LEVITT: I wouldn’t say better. It’s just that we see no effect at all. From a whole range of behaviors, whether it’s taking your kids to a museum, even reading to them, spanking, watching TV, we just can’t find evidence in the data of whether or not those kinds of parental behaviors would have any impact whatsoever on the academic performance.
O’REILLY: All right. So then the bottom line, you copped out and you said it’s genes. It’s all about genes.
LEVITT: No, I don’t think we said that.
O’REILLY: Well, you said, look, if you have better educated parents, OK, then the kid’s likely to be smarter in school. That’s what you said.
LEVITT: Sure. Income doesn’t hurt, to have extra money to spend on your kids doesn’t hurt.
O’REILLY: If you have better educated parents, you obviously — well, most of the time, it’s cause and effect, that will lead to better income.
LEVITT: Yes. That’s what I mean. I’m saying it’s not genes, necessarily. It’s the fact that maybe you learn things in school that help you, you know, teach your kids better.
O’REILLY: So having little Timmy play soccer and spanking him or not spanking him, time-out, doesn’t have anything to do with it. Your conclusion, his conclusion, the doctor’s conclusion, Mr. Dubner, was that if you’re affluent parents and you’re well educated, little Timmy is probably going to do better in school.
DUBNER: Yes and no. Yes, the headline is it’s not really what you do so much as a parent that affects early childhood test scores. And that’s all we’re talking about. It’s very important to say we’re not talking about the character of a kid.
O’REILLY: No, it’s clinical data.
DUBNER: Right. Early test scores, too. We’re not talking about what kind of person, which is really important. Because you know, Steve and I between us, we have six kids. I do all that stuff that Steve says is hocus, because I love it, I believe in it. I take my kids to the museums. I, you know, read to them.
O’REILLY: They’re going to be pinheads, you know those kids.
DUBNER: Of course, you know. Genetics, is, you know.
O’REILLY: As long as you know.
DUBNER: But the point is a lot of this culture cramming that modern parents like me do doesn’t have any…
O’REILLY: It does not influence. Fascinating.
DUBNER: And we say, you know, love your kids, encourage your kids.
DUBNER: Do the stuff you want to do but don’t drive yourselves nuts.
O’REILLY: All right. Last area that I found very interesting in the book, Doctor, was a lot of drug dealers live at home. And they’re not Superfly. They’re not wimping around in the big Ferraris. They’re living with mom, and why don’t you tell us why.
LEVITT: The simple answer is they don’t have any money. The drug gang is built very much like an American corporation. The people at the top have a lot of money, but the people at the bottom are making roughly minimum wage. And so more or less, if you look across these drug gangs, they’re living with their mother because they don’t have enough money.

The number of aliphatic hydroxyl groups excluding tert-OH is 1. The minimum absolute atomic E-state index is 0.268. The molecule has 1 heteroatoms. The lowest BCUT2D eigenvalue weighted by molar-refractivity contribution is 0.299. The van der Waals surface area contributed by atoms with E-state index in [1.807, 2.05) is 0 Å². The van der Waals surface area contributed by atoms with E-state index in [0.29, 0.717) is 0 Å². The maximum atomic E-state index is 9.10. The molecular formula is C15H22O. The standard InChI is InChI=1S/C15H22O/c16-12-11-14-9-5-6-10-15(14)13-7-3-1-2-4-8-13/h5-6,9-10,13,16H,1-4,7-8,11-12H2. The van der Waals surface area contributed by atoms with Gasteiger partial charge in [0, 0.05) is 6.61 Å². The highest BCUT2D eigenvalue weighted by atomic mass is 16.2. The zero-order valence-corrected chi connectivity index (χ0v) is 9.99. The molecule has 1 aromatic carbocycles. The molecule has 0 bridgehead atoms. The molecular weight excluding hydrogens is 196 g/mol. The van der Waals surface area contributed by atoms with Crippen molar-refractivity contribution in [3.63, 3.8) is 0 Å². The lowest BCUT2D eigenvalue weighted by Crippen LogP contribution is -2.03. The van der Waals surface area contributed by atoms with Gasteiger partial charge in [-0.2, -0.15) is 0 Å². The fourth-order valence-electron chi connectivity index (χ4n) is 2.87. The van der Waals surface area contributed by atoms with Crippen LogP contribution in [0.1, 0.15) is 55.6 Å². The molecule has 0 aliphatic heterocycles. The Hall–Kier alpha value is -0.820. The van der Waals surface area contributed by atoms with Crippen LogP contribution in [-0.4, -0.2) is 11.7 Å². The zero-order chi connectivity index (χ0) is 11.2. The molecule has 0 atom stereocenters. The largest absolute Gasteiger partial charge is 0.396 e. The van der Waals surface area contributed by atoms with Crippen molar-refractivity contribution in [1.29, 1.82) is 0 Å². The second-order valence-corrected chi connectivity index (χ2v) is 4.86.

O’REILLY: They don’t have any money. Now, why do they do that?
LEVITT: Well, it’s the same reason, we think, that young girls, homecoming queens go out to Hollywood to try to be movie stars and high school football players are taking steroids. It’s the chance at the big time. If you can make it at the top of the gang, you’ve made it.
O’REILLY: Even though you’re going to get shot in the head? Your stats say that if you’re in a drug gang, your odds of getting killed and going to prison and having a horrible life are, like, inevitable? It’s inevitable you’re going to wind up in a bad place.
LEVITT: Yes, it’s a big risk. It’s a big risk. But you know, when you look at the data, I doesn’t look like it’s crazy, you know. There aren’t that many options, and the gang is one way out.
O’REILLY: Yes, I disagree with that. I mean, if you go to school and do your homework, you’ve got options. You don’t have to sell drugs. I don’t give that slack to anybody. I’m going to give Mr. Dubner the last word. Where did you disagree with the doctor most in writing the book?
DUBNER: You know, it was mostly a matter of how much certainty we’re trying to declare. You know, what Steve does is takes data, uses economic analysis, the same kind that people use to figure out where the economy is going, and applies it to stuff like the family, crime, cheating. So really, it was a case of me having to marry storytelling to his data to make the book work for people like you and me to read.
O’REILLY: All right. “Freakonomics,” everybody. I liked it, I’ve got to say. I thought it was interesting. Thanks for coming in.